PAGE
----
Animul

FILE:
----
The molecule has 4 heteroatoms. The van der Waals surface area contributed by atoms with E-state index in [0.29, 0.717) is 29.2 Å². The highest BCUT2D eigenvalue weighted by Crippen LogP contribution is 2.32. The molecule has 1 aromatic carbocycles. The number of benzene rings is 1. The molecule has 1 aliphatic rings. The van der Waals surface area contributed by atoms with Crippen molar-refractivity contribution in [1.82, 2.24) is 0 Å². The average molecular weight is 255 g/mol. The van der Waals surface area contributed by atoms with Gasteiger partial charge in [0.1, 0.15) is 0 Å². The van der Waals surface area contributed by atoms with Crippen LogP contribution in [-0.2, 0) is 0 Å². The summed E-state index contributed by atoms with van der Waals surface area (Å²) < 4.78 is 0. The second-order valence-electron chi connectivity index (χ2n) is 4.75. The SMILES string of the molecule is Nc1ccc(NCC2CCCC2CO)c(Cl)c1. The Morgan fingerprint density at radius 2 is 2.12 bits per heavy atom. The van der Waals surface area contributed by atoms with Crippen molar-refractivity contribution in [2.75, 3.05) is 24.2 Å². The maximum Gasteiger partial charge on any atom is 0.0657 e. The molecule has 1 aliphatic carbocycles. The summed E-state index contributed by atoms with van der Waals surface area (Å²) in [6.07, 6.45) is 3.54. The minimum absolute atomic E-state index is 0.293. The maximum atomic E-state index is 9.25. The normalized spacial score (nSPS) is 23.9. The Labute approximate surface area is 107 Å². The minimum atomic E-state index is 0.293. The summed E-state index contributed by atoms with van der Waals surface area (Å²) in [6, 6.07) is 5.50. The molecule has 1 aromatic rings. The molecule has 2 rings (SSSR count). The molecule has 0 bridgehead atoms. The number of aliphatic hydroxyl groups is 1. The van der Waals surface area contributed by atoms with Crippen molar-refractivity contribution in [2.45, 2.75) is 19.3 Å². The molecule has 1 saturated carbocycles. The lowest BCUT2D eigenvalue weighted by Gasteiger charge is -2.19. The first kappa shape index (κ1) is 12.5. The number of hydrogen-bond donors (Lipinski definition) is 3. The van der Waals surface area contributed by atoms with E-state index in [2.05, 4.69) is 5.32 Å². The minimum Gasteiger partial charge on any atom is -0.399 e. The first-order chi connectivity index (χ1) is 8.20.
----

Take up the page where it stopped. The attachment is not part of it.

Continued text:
The Fell Clutch’s core consists of Ned Rothenberg (bass clarinet, clarinet, alto sax), Stomu Takeishi (fretless bass) and Tony Buck (drums). Slide guitar master David Tronzo is featured on three tracks, while bassist Joe Williamson plays on the last. Those conversant with the technical dexterity and circular-breathing virtuosity of most of Rothenberg’s catalogue will find much to like, but they’re also in for a few surprises: this trio’s exquisite playing is often quite understated – but no less effective. Rothenberg’s inventive, ever-changing spirals are given an unusual context on a couple of groove-based tracks, which move with the elegance of a cat jumping from a tree. “Life In Your Years” offers a concentrated, slow-motion labyrinthine minimalism, propelled by Tronzo’s David Torn-style lines and Takeishi’s bass figurations. In “Food For A Rambling”, sustained sax harmonics and deceptive bass-and-drum intertwinings construct a transfixed masque of obsessiveness. “No Memes, Mom” couples Tronzo’s wahwah-tinged guitar with the trio’s magma of clarinet snippets and fleeting quasi-motifs. “Brainy And Footsy” is what you get when you put Brand X (circa Product), a snakecharming bass clarinettist and a bionic belly dancer in a washing machine. The second half of the album is more oriented towards undefinable cross-pollinations of ritualistic shamanism and self-conscious inspections of timbral expansion. The CD’s best track is “Epic In Difference”, in which Takeishi and Buck create a tapestry of dismembered ornaments – at one point, an engrossing 21st century gamelan – while Rothenberg pulverizes your brain with a couple of truly dazzling clarinet solos. The final track, “Ashes”, pairs scattered convolutions and incohesive regularity in a final declaration of anticonformism, as if in revolt against the unstated rules of free improvisation. Overall, this is an excellent outing that requires repeated visits to unpack all its enigmas.

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